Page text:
Tuesday, December 1, 2009

Major North Korea Currency Devaluation

North Korea has devalued its currency by 100 to 1, Kim Sue-young at the Korea Times is reporting.

Sue-young writes:
A North Korea watcher said Tuesday that Pyongyang's reported revaluation of its currency was aimed at increasing the wealth of the nation and beefing up state-run companies.According to reports, the secretive state suddenly removed two zeros from the nominal value of banknotes Monday to curb inflation and black marketeering. The adjustment was the first in 17 years...

``An individual is reportedly allowed to exchange up to 100,000 won (about $86) for the new banknotes,'' said Park Hyeong-jung, a senior research fellow at the Korea Institute for National Unification (KINU). The measure negatively affects the middle class who possess the North Korean currency and only benefits those who have foreign currency, he told The Korea Times...

A North Korean foreign trading official based in China reportedly said the reclusive state set the exchange rate as 100 to 1 and accordingly, the old denomination of 1,000 won is replaced by the new 10 won. According to North Korea's fixed exchange rate before the revaluation, a U.S. dollar was equivalent to 135 North Korean won.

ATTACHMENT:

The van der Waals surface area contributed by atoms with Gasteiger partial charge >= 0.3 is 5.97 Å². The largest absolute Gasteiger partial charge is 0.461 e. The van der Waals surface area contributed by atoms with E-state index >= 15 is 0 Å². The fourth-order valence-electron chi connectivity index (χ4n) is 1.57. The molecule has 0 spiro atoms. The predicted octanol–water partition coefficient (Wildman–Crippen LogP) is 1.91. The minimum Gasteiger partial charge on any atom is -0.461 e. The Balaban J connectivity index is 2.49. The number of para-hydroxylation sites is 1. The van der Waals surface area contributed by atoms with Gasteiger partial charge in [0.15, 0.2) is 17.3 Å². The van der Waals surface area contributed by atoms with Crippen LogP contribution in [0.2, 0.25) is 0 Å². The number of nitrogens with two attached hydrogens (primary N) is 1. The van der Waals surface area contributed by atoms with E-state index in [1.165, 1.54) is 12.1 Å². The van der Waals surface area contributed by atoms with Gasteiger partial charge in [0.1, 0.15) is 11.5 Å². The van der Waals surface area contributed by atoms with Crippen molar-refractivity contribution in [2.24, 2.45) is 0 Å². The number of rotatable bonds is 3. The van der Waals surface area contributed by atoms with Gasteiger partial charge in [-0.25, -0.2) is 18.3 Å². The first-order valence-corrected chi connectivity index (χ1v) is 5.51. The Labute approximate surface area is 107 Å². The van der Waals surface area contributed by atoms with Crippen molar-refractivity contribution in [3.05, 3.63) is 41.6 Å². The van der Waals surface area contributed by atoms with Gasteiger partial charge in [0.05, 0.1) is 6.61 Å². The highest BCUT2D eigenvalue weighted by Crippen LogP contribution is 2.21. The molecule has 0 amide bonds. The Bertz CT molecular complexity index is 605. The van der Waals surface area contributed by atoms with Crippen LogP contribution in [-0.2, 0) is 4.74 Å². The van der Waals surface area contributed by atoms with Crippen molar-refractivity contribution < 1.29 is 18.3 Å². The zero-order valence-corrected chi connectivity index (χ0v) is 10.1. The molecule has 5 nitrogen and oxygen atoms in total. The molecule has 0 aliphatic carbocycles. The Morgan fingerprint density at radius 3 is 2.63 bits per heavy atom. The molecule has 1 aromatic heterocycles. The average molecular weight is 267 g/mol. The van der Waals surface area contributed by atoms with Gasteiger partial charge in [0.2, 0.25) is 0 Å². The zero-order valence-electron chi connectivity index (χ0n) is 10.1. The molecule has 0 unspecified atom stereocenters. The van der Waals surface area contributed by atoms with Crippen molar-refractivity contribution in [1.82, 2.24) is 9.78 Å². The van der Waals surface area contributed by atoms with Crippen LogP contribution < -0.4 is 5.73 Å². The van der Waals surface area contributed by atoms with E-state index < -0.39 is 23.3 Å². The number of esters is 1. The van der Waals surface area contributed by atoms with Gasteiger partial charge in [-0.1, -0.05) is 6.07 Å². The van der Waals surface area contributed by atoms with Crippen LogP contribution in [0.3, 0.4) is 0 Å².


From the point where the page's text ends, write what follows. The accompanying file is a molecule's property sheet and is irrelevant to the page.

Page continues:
``Black markets in Pyongyang have turned chaotic as people rushed to convert the local currency into Chinese yuan or the U.S. dollar,'' the official was quoted as saying by Yonhap News. The new bill will likely be put into circulation from this Sunday, according to a report.
This truly is an old trick to screw those holding large sums of cash. Now they will have to turn it in at the new rate to get the new bills, which, of course, will buy a hundred times less of foreign currency at official NK currency exchange counters.

Take notes. This could be the U.S. years down the road. First will come exchange controls and the end to fluctuating exchange rates, and then the devaluations will come.

UPDATE: WSJ reports that the devaluation has triggered chaos, according to news outlets in South Korea that specialize in obtaining information from the North, as people rushed to banks and offices of the ruling Workers Party to get information, make exchanges or trade existing North Korean won for euros and U.S. dollars.


  1. Money exchange also happened at the waning days of Soviet Union. There, they did not remove zeroes, they just phased out 50 and 100 ruble bills and replaced them with new ones. There also was an upper limit to how much one person could exchange.

    The upper limit is clearly aimed at people who amassed considerable wealth. Many people who saved their whole life but did not trust banks to hold their cash were utterly devastated.

    We all know how Soviet Union ended up.

  2. The North Korean leader Kim Jong-il is trying to smother his country's fragile free market with a shock currency devaluation that has reportedly sparked panic, chaos and protests inside the isolated Stalinist state. jewelry buyers